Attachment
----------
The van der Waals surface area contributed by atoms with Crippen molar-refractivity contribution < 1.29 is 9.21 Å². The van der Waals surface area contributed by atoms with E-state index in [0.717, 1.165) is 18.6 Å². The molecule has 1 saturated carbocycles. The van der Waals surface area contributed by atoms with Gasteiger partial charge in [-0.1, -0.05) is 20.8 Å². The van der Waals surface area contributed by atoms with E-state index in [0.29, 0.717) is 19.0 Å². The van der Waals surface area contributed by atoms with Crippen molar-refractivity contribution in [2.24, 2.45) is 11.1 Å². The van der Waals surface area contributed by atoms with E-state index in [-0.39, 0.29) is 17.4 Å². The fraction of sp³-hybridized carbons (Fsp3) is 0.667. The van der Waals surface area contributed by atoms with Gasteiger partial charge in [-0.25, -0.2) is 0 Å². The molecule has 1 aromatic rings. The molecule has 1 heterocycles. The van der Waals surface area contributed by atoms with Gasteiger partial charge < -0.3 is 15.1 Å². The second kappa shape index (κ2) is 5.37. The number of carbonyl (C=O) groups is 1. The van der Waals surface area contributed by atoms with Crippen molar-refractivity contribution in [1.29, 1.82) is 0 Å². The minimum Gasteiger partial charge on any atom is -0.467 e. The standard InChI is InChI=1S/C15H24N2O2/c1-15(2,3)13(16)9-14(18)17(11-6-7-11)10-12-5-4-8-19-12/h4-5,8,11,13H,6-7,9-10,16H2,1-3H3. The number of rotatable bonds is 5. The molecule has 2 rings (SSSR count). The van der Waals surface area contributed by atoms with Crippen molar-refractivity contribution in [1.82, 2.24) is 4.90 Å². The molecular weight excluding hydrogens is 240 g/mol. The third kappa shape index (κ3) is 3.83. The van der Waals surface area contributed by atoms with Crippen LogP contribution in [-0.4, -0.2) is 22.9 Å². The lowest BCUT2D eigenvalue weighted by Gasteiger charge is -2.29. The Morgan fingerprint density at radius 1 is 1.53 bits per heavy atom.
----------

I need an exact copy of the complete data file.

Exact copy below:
The van der Waals surface area contributed by atoms with Crippen molar-refractivity contribution < 1.29 is 9.21 Å². The van der Waals surface area contributed by atoms with E-state index in [0.717, 1.165) is 18.6 Å². The molecule has 1 saturated carbocycles. The van der Waals surface area contributed by atoms with Gasteiger partial charge in [-0.1, -0.05) is 20.8 Å². The van der Waals surface area contributed by atoms with E-state index in [0.29, 0.717) is 19.0 Å². The van der Waals surface area contributed by atoms with Crippen molar-refractivity contribution in [2.24, 2.45) is 11.1 Å². The van der Waals surface area contributed by atoms with E-state index in [-0.39, 0.29) is 17.4 Å². The fraction of sp³-hybridized carbons (Fsp3) is 0.667. The van der Waals surface area contributed by atoms with Gasteiger partial charge in [-0.25, -0.2) is 0 Å². The molecule has 1 aromatic rings. The molecule has 1 heterocycles. The van der Waals surface area contributed by atoms with Gasteiger partial charge < -0.3 is 15.1 Å². The second kappa shape index (κ2) is 5.37. The number of carbonyl (C=O) groups is 1. The van der Waals surface area contributed by atoms with Crippen molar-refractivity contribution in [1.29, 1.82) is 0 Å². The minimum Gasteiger partial charge on any atom is -0.467 e. The standard InChI is InChI=1S/C15H24N2O2/c1-15(2,3)13(16)9-14(18)17(11-6-7-11)10-12-5-4-8-19-12/h4-5,8,11,13H,6-7,9-10,16H2,1-3H3. The number of rotatable bonds is 5. The molecule has 2 rings (SSSR count). The van der Waals surface area contributed by atoms with Crippen molar-refractivity contribution in [1.82, 2.24) is 4.90 Å². The molecular weight excluding hydrogens is 240 g/mol. The third kappa shape index (κ3) is 3.83. The van der Waals surface area contributed by atoms with Crippen LogP contribution in [-0.4, -0.2) is 22.9 Å². The lowest BCUT2D eigenvalue weighted by Gasteiger charge is -2.29. The Morgan fingerprint density at radius 1 is 1.53 bits per heavy atom.